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The History of the Devil (1728)

The History of the Devil (1728)

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The history of the Devil by Daniel Defoe

The history of the Devil by Daniel Defoe

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Published by: draculavanhelsing on Jan 10, 2013
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brass vessel, or boiler, with a cover of the same metal

that is to say, in a kettle with a brass cover.
To affirm, therefore, that they were all cheats, a
man must encounter with antiquity, and set his pri-
vate judgment up against an established opinion ; but

it is no matter for that. If I do not see anything in

that received opinion capable of evidence, much less

of demonstration, I must be allowed still to think as 1
do ; others may believe as they list ; I see nothing hard

or difficult in the thing; the priests, who were always

historically informed of the circumstances of the in-

quirer, or at least something about them, might easily

find some ambiguous speech to make, and put some

dovble entendre upon them, which, upon the event,

solved the credit of the oracle, were it one way or

otherj and this they certainly did, or we have room to

think the Devil knows less of things now than he did

in former days.

It is true, that by these delusions the priests got in-

finite sums of money ; and this makes it still probable

that they would labor hard, and use the utmost of

their skill, to uphold the credit of their oracles ; and it

is a full discovery, as well of the subtlety of the

sacrists, as of the ignorance and stupidity of the peo-

ple, in those early days of Satan's witchcraft, to see
what merry work the Devil made with the world,
and what gross things he put upon mankind. Such
was the story of the Dodonian oracle in Epirus


namely, That two pigeons flew out of Thebes, (N. B.,

it was the Egyptian Thebes,) from the temple of Belns,

erected there by the ancient sacrists, and that one of

these fled eastward into Libya, and the deserts of

Africa, and the other into Greece, namely, to Dodona


and these communicated the divine mysteries to one

another, and afterwards gave mystical solutions to the
devout inquirers ; first the Dodonian pigeon, perching
upon an oak, spoke audibly to the people there, that

the gods commanded them to build an oracle or tem-

ple, to Jupiter, in that place: which was accord-

ingly done. The other pigeon did the like on the hill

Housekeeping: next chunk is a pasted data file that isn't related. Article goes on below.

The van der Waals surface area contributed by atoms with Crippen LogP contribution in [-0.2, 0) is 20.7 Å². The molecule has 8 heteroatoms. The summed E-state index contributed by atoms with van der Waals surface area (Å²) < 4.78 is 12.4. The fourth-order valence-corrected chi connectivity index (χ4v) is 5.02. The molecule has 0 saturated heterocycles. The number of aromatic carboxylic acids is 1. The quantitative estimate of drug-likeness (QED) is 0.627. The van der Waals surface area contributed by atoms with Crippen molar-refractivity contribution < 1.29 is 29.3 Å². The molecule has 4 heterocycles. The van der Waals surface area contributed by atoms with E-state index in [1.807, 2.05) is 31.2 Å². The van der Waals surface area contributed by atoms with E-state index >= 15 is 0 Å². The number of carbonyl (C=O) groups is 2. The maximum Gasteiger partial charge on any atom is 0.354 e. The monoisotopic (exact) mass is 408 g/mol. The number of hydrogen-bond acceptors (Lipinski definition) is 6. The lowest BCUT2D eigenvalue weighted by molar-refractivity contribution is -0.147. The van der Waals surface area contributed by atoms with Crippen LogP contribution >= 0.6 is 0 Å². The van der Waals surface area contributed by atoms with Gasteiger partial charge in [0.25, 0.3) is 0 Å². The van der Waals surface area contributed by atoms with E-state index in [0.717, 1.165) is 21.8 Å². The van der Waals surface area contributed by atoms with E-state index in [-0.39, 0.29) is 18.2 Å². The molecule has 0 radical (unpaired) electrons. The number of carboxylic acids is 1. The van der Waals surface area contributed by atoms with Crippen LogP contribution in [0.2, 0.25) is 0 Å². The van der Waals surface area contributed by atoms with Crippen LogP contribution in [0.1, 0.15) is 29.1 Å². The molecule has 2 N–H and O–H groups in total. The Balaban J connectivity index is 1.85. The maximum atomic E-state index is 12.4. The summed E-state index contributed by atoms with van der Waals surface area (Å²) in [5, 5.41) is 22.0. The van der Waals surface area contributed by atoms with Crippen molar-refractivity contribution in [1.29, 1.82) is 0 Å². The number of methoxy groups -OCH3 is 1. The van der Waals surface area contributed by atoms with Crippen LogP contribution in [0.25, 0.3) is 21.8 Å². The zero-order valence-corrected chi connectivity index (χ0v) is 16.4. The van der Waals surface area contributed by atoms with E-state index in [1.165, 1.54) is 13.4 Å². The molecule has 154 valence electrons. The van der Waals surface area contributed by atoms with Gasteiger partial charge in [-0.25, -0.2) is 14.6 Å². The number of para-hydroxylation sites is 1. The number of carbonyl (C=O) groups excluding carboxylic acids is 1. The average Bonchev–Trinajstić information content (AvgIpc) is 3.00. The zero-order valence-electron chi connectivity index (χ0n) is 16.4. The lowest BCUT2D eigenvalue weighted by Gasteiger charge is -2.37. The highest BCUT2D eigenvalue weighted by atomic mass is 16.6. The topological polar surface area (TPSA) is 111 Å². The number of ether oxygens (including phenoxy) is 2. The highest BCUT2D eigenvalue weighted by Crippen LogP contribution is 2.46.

in Africa, where it commanded them to build another

to Jupiter Ammon, or Hammon.
Wise Cicero contemned all this, and, as authors tell



us, ridiculed the answer, which, as I have hinted

above, the oracle gave to Croesus, proving that the

oracle, itself was a liar ; that it could not come from

Apotlo, for that Apollo never spoke Latin. In a word,

Cicero rejected them all. And Demosthenes also

mentions the cheats-of the oracles; when speaking of

the oracle of Apollo, he said, Pythia philippized


that is, that when the priests were bribed with money,

they always gave their answers in favor of Philip of

But that which is most strange to me is, that in this

dispute about the reality of oracles, the heathen, who
made use of them, are the people who expose them,
and who insist most positively upon their being cheats
and impostors, and in particular those mentioned above;

while the Christians, who reject them, yet believe they

did freally foretell things, answer questions, &c., only
with this difference, that the heathen authors, who
oppose them, insist that it is all delusion and cheat, and
charge it upon the priests ; and the Christian opposers

insist that it was real, but that the Devil, not the Gods,

gave the answers ; and that he was permitted to do it
by a superior power, to magnify that power in the total

silencing them at last.

But, as I said before, I am with the heathen here,

against .the Christian writers ; for I take it all to be a

cheat and delusion. I must give my reason for it, or

I do nothing; my reason is this: I insist Satan is as

blind in matters of futurity as we are, and can tell

nothing of what is to come. These oracles often pre-

tending to predict, could be nothing else therefore but
a cheat formed by the money-getting priests to amuse

the world, and bring grist to their mill. If I meet with
anything in my way to open my eyes to a better

opinion of them, I shall tell it you as I go on.
On the other hand, whether the Devil really spake

in those oracles, or set the cunning priests to speak for
him ; whether they predicted, or onlymade the people

believe they predicted; whether they gave answers
which came to pass, or prevailed upon the people to

believe that what was said did come to pass, it was
much at one, and fully answered the Devil's end


namely, to amuse and delude the world; and as to do,

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